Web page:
No. 1976 October Term 1977, Appeal from the Judgment of Sentence of the Court of Common Pleas of Phila. County, Criminal Division, No. 1462 Jan. Term 1974.
Arthur R. Shuman, Jr., Philadelphia, for appellant.
Eric B. Henson, Assistant District Attorney, Philadelphia, for Commonwealth, appellee.
Price, Spaeth and Watkins, JJ. Price, J., concurs in the result.
[ 268 Pa. Super. Page 398]
This is an appeal from an order revoking probation. On April 22, 1974, appellant pleaded guilty to charges of burglary and attempted theft. He was placed on three years probation. On May 4, 1976, his probation was revoked because of an intervening conviction, and he was placed on seven years probation on condition that he enroll in a program at Eagleville Hospital.*fn1 On June 7, 1977, appellant's probation was again revoked, and he was sentenced to one and one-half to three years in prison. This appeal followed.
[ 268 Pa. Super. Page 399]
Appellant asserts that he was not given written notice of the probation revocation hearing. The Commonwealth contends that he was given proper notice; it concedes, however, that there is no evidence of this in the record.*fn2 At the revocation hearing, appellant did not raise the issue of notice. The case therefore precisely matches the consolidated appeals in Commonwealth v. Spence, 252 Pa. Super. 341, 381 A.2d 949 (1977). In those cases we remanded for an evidentiary hearing on the limited question of whether notice had been given, with instructions that if notice had not been given, a new revocation hearing was to be held, and if notice had been given, the order of revocation and consequent sentence were to be reinstated.*fn3 We shall so order here.
[ 268 Pa. Super. Page 400]
Second, appellant argues that his counsel at the revocation hearing was ineffective for failing to object to inadmissible hearsay, that is, to the probation officer's testimony that appellant had failed to complete the program at Eagleville Hospital. Our courts have held that probation revocation hearings are less formal than trials, and need not be conducted in strict accordance with the entire gamut of evidentiary and procedural rules employed in a criminal trial. Commonwealth v. Kates, 452 Pa. 102, 305 A.2d 701 (1973); Commonwealth v. Rossetti, 255 Pa. Super. 524, 388 A.2d 1090 (filed July 12, 1978). However, before hearsay testimony may be admitted, the hearing judge must make a finding that there is good cause for not allowing confrontation. Morrissey v. Brewer, 408 U.S. 471, 92 S.Ct. 2593, 33 L.Ed.2d 484 (1972); Commonwealth v. Rossetti, supra; Commonwealth Page 400} v. Davis, 234 Pa. Super. 31, 336 A.2d 616 (1975). Here, the lower court did not make such a finding. We should therefore hold that counsel was ineffective in failing to object to the testimony, and should remand for a new hearing or a hearing to determine if counsel had any reasonable basis for not objecting, Commonwealth v. Twiggs, 460 Pa. 105, 331 A.2d 440 (1975), except for the fact that counsel's omission here clearly did not result in appellant's being incarcerated where he otherwise would have gone free. See, Commonwealth v. Rossetti, supra. In addition to failing to complete the program at Eagleville Hospital, appellant had just pleaded guilty to a burglary.*fn4 The lower court relied on both violations in revoking probation. Our inquiry is therefore whether the court would have abused its discretion if it had relied only on the fact that appellant had committed a burglary, and not on the inadmissible hearsay that he had failed to complete the program at Eagleville Hospital. See Commonwealth v. Riley, 253 Pa. Super. 260, 267, 384 A.2d 1333, 1337 (1978). Such reliance would clearly not have been an abuse of discretion; given evidence of appellant's admission of having committed a burglary, the lower court had ample basis for finding that probation was no longer an effective vehicle to accomplish appellant's rehabilitation. Commonwealth v. Kates, supra.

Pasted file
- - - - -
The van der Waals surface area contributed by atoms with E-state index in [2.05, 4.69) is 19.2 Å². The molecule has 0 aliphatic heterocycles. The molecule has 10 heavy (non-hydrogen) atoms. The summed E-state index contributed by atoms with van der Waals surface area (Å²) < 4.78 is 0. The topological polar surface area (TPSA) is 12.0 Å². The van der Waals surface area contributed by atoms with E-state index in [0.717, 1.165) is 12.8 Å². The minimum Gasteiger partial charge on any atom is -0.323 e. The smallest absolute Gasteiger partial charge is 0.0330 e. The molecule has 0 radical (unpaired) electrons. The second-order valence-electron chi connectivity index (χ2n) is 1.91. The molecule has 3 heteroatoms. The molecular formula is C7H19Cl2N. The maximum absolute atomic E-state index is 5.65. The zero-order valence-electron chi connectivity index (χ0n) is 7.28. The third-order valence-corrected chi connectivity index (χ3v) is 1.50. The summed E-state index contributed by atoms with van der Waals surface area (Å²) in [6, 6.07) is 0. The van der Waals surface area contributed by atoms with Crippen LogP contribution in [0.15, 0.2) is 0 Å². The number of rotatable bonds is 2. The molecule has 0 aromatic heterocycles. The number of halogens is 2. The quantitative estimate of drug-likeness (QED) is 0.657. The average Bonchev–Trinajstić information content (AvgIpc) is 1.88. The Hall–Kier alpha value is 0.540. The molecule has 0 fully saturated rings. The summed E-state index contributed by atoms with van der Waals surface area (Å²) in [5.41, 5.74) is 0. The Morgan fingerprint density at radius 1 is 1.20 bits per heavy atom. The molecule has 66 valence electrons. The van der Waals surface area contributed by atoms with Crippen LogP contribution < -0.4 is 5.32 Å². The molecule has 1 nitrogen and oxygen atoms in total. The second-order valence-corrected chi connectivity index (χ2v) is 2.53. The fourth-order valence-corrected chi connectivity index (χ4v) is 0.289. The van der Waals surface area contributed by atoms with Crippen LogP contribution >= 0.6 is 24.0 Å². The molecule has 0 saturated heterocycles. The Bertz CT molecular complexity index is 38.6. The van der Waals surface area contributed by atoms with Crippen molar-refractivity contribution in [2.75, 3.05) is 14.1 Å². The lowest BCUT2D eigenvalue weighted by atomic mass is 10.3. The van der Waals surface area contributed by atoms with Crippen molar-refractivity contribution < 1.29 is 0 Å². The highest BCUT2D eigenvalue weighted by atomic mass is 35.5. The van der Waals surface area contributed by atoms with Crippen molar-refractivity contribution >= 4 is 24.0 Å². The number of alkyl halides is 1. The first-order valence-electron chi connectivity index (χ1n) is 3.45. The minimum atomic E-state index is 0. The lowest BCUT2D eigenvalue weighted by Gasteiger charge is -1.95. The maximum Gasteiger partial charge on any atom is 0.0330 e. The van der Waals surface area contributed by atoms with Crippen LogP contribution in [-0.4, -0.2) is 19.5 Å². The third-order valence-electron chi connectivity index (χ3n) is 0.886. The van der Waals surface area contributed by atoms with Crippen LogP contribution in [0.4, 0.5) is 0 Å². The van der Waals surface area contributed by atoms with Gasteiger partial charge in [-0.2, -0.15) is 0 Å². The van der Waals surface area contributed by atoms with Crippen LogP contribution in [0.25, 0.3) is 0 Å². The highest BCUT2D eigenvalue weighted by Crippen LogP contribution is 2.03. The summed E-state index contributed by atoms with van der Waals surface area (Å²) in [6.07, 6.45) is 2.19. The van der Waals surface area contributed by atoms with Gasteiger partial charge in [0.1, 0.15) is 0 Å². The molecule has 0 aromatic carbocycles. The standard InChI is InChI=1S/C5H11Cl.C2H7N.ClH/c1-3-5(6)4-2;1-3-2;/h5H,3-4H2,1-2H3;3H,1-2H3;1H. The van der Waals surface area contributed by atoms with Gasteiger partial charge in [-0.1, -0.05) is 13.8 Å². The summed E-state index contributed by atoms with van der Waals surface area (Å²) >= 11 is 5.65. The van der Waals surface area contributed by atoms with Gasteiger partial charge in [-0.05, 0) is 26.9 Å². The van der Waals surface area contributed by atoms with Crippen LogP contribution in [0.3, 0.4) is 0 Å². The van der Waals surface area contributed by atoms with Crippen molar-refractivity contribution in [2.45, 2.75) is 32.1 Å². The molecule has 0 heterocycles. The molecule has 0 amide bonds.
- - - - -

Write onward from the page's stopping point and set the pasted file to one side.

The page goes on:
Reversed and remanded for an evidentiary hearing consistent with ...